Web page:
One of the most difficult things about hard times is that we often feel that we are going through them alone. But we are not alone.
This life itself is only possible because of the thousands of generations before you, survivors who have carried the lamp of humanity through difficult times from one generation to another.
Recently I was asked to lead a talk on compassion to a small circle of close friends, our connection; a mutual friend’s suicide.
I held the space with punctuated moments of self reflective silence, often this all one can do, just be present to one noter’s pain and suffering.
Grief is a forever experience…a continuum of processing waves of complex emotions, agonising grief, confusion, guilt and anger, loss and fear.
Opening up the talk allowed us to compassionately connect with each other’s loss in the presence of true compassion we were experiencing.
Suffering is part of our humanity, and part of the mystery that we share.
I am not alone not alone in suffering, nor are when a family member is suffering from illness or addiction. You are not alone. You are sharing in the inevitable trouble of human incarnation. On this very day, hundreds of thousands of others are also dealing with loss of a loved one.
If you can, breathe with them and hold their pain mindfully with yours, sharing in your heart a spirit of courage and compassion.
For thousands of generations we humans have survived hard times. We know how to do this. And when we sense our connection, we help each other.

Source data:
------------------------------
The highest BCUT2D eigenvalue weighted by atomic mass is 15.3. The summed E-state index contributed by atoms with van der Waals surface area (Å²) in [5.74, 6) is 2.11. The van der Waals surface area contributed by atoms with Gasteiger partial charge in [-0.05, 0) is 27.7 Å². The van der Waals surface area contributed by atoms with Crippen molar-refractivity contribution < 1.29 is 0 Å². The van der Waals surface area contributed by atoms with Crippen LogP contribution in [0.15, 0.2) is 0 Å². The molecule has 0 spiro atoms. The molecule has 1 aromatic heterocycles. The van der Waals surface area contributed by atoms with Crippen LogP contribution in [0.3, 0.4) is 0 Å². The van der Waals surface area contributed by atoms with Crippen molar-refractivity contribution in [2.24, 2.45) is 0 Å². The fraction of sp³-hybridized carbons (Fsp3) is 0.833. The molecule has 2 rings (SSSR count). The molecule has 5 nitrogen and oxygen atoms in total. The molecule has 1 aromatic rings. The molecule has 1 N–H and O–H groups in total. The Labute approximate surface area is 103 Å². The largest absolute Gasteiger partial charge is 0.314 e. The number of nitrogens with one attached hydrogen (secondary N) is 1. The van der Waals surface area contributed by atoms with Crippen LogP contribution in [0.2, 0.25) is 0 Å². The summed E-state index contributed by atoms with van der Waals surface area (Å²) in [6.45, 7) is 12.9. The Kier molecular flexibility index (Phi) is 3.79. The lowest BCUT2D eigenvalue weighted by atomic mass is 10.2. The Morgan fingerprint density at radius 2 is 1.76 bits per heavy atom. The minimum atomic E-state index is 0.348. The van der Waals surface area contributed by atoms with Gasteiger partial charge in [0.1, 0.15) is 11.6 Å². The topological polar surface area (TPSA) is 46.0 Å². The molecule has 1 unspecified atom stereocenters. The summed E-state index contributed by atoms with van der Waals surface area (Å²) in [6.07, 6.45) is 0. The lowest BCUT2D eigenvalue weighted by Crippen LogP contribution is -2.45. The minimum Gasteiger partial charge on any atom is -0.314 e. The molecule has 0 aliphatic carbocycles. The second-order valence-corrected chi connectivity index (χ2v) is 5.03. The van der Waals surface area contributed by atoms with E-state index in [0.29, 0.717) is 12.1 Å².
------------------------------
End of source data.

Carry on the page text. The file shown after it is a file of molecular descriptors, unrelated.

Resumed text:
Two women in nearby towns in northern Canada were forced to venture out on a fierce winter night. One was taking her pregnant daughter to the hospital; the other was driving to take care of her ill father.
They made their way along the same road from opposite directions, through hurricane winds and pelting snow. Suddenly each was stopped on opposite sides of a huge fallen tree that blocked the road.
It took them only a few minutes to share their stories, exchange car keys, and set forth in each other’s cars to complete their journeys.
As you open beyond the self, you realise that others are part of your extended family.
Separation is an illusion. You and I are not separate. We are interdependently connected.
Imagine each breath that we are inter-breathing carbon dioxide and oxygen with the our complex biosphere.
Daily nourishment joins us with the rhythms of bees, connects our body with the collaborative dance of myriad species of plants and animals.
Everything is connected. Nothing is separate. Unless we understand this, we are split between caring for ourselves or caring for the troubles of the world. “I arise in the morning,” wrote essayist E. B. White, “torn between a desire to save the world and an inclination to savor it.” A psychology of interdependence helps to solve this dilemma.
Through the loving awareness of mindfulness and meditation we discover that the duality of inner and outer is false. We can hold all the beauty and the pain of life in our heart and breathe together with courage and compassion.